how to dress tool post grinder wheel?

Wondering what the usual method is for dressing the wheel on a toolpost grinder. All I can come up with is to make something that will attach to
the ways that will hold a diamond dressing tool.
Thx
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Any way you can mount the diamond so it functions would be acceptable. Keep this in mind.:
Mount it at such an angle that rotating it will present a sharp edge. Angling it downhill at 10 degrees would work. Use your diamond in such a way that you don't wear a rounded tip, rendering it less than useful. Sharp corners of a diamond are far better than a round point when dressing a wheel.
Use a diamond in such a way that it can't "stub". If you angle it upwards, rotation of the wheel, assuming it's running downwards on the diamond, isn't a good way to go. Also, because the wheel is rarely truly at a right angle to the spindle, both the diamond and wheel should be on the centerline in order to dress the wheel surface parallel to the work surface. Angle of the wheel makes no difference if you're on center, assuming you don't use the side of the wheel to kiss a face. In that case, angle is critical.
Best is to avoid using a toolpost grinder. They are a miserable choice when compared to a cylindrical grinder, and should be operated dry. Dry grinding leaves a considerable amount to be desired. Overall, they perform poorly, but they do permit working on objects that, otherwise, may be beyond your ability to machine.
Be careful to fully mask your machine to minimize the amount of abrasive that will accumulate on critical surfaces. Lathes aren't made to be exposed to such contaminants, and suffer considerably when so exposed. Do not attempt to use coolant. That will spread abrasives in all directions. Not a good idea.
Harold
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On Tue, 26 Feb 2008 20:48:20 GMT, "Harold and Susan Vordos"

We had a tool that looked like a C clamp. It had the diamond dresser mounted in a hole so that it pointed at the wheel. We clamped it on the part to be ground. Just like Harold said, the whole setup, grinder and dresser was a poor setup all the way around. We could get a better finish with carbide tools for what we were building.
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Scott Kelley wrote:

I just pinch the dresser between two chuck jaws, but you have to do this before the workpiece is in the chuck.
Jon
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Don't know what the usual method is, but my intent is to make up a square channel-shaped gizmo to bridge the cross-slide and long enough to lay across the ways, then use a regular diamond dresser jig like you can get for surface grinders and the like. Height of the combination will be somewhat critical. Might even be able to make do with good plywood or something like polycarbonate. I've got a lot of thick Lexan cutoffs, myself.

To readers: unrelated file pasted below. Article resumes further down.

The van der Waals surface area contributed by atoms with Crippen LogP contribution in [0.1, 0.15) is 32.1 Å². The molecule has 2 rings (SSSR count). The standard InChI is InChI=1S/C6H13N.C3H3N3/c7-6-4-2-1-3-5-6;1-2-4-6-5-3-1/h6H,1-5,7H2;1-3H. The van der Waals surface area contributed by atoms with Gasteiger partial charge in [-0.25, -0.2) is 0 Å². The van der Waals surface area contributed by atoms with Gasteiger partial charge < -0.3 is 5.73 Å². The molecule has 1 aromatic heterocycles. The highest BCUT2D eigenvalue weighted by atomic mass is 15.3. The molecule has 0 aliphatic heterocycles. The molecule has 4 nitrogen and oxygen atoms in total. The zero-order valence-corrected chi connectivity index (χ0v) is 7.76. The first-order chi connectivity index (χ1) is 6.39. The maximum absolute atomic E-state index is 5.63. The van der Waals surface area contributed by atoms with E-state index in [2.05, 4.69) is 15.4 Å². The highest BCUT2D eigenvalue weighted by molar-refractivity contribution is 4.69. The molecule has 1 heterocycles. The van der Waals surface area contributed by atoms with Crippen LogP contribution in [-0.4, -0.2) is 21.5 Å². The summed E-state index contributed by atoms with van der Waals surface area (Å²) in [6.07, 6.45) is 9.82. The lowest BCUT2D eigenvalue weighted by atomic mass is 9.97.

Re: other posters comments: Specialized grinding equipment is great if you have the bucks for same and no doubt a whole lot better to use in a production setting. For the rest of us that only need to do grinding once in a blue moon and/ or don't have room for cylindrical grinders and such, a tool post grinder has to make do.
Stan
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wrote:

Don't know what the usual method is, but my intent is to make up a square channel-shaped gizmo to bridge the cross-slide and long enough to lay across the ways, then use a regular diamond dresser jig like you can get for surface grinders and the like. Height of the combination will be somewhat critical. Might even be able to make do with good plywood or something like polycarbonate. I've got a lot of thick Lexan cutoffs, myself.
Re: other posters comments: Specialized grinding equipment is great if you have the bucks for same and no doubt a whole lot better to use in a production setting. For the rest of us that only need to do grinding once in a blue moon and/ or don't have room for cylindrical grinders and such, a tool post grinder has to make do.
Stan
Yes, Stan. I agree. It's just that if you can avoid using a tool post grinder, that's always the best policy. I more or less alluded to that in my post.
I had to run a pair of tapered plug gauges (defense job) when I worked at a job shop that was not grinding oriented. They were turned, heat treated, then ground using a tool post grinder. Having spent a few years in the aero-space industry as a precision grinder, the task was quite distasteful, and were it not for my killer instinct for producing fine work, they wouldn't have turned out well. As it was, they did, something I've never forgotten, nor have I forgotten the hoops I had to jump through to achieve success. Clearly, a tool post grinder has to be one of the worst tools ever invented. The only thing going for them is that they do grind--------------how well is up for grabs.
Harold
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On Tue, 26 Feb 2008 19:15:40 -0800 (PST), snipped-for-privacy@prolynx.com wrote:

The only problem I saw in my minds eye with clamping something to the ways is the carriage will be in the way. Something long and a little unstable might produce some vibration in the dressing tool causing some inconsistency in the wheels face.
Clamping the dressing tool short and rigid is important.
I understand having to use what you got. I read where someone said, "Desperation is the mother of invention."
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    Well ... I don't have one, but I have seen holders which clamp around the workpiece and hold the diamond dresser. Obviously used with the spindle stationary. :-)
    Enjoy,         DoN.
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